Garbage Strike Over, But Catching Up Will Take Time

(Memphis) Sanitation workers with Republic Services are playing catch-up, trying to get to piles of garbage.

Some of it has been sitting for weeks.

“Fifteen days or maybe 20. I don’t remember,” says Leticia Escamilla. “It’s not good. A lot of garbage is not good for me or the neighborhood.”

A weekend deal will mean more trash trucks should soon hit the streets.

Sunday, the Teamsters Union and Republic inked a 5 year deal, giving workers a pay raise and 401-K option over a pension.

With a deal in place, workers went back to the job Monday.

Last week striking Republic workers told us even when the strike ends, it’s going to take a while to get caught up on all this trash.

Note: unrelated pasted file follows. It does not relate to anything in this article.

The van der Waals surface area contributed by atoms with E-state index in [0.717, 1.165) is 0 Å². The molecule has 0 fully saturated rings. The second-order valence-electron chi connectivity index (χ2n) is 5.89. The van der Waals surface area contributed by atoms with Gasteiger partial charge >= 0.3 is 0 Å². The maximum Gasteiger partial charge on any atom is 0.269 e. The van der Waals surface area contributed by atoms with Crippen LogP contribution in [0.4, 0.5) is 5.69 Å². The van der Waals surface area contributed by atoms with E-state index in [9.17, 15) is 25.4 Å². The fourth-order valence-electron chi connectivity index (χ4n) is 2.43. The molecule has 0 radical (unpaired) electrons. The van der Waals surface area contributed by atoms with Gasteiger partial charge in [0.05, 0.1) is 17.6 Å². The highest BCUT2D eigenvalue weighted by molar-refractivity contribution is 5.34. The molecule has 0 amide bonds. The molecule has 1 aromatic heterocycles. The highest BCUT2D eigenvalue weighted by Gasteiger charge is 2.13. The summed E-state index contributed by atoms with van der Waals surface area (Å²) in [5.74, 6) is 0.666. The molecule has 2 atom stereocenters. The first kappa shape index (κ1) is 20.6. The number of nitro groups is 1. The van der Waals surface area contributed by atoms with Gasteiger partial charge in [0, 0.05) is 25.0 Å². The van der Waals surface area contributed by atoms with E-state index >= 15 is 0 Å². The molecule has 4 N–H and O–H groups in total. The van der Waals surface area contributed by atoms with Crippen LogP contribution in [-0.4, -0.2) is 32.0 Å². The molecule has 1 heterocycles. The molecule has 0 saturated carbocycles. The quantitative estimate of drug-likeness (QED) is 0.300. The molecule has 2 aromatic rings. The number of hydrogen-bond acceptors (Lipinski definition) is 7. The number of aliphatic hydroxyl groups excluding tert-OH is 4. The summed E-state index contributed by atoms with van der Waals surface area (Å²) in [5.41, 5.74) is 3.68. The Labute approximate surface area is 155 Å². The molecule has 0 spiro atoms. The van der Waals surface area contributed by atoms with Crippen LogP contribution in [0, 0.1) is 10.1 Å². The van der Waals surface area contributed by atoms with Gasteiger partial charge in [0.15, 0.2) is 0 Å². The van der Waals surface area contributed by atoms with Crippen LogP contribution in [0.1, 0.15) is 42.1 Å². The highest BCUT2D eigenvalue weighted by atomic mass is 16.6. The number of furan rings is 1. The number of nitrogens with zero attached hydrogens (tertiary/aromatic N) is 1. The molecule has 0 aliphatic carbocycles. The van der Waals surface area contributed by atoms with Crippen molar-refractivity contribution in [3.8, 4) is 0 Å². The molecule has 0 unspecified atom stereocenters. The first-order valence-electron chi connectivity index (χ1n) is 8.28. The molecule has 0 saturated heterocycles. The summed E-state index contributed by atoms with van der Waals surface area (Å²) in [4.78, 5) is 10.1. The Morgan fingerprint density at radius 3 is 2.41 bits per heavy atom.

The end of the strike isn’t slowing down Memphis City Councilman Harold Collins’ push to get the city to stop doing business with companies that allow their workers to strike, especially since city workers are prohibited from striking.

“If it disrupts the daily lives of our citizens then what we have should be good for what our vendors and contractors¬† have as well,” says Collins.

Memphis has a law that prevents city workers from striking, but city leaders say it would be too costly and limit the options if that also applied to city vendors.


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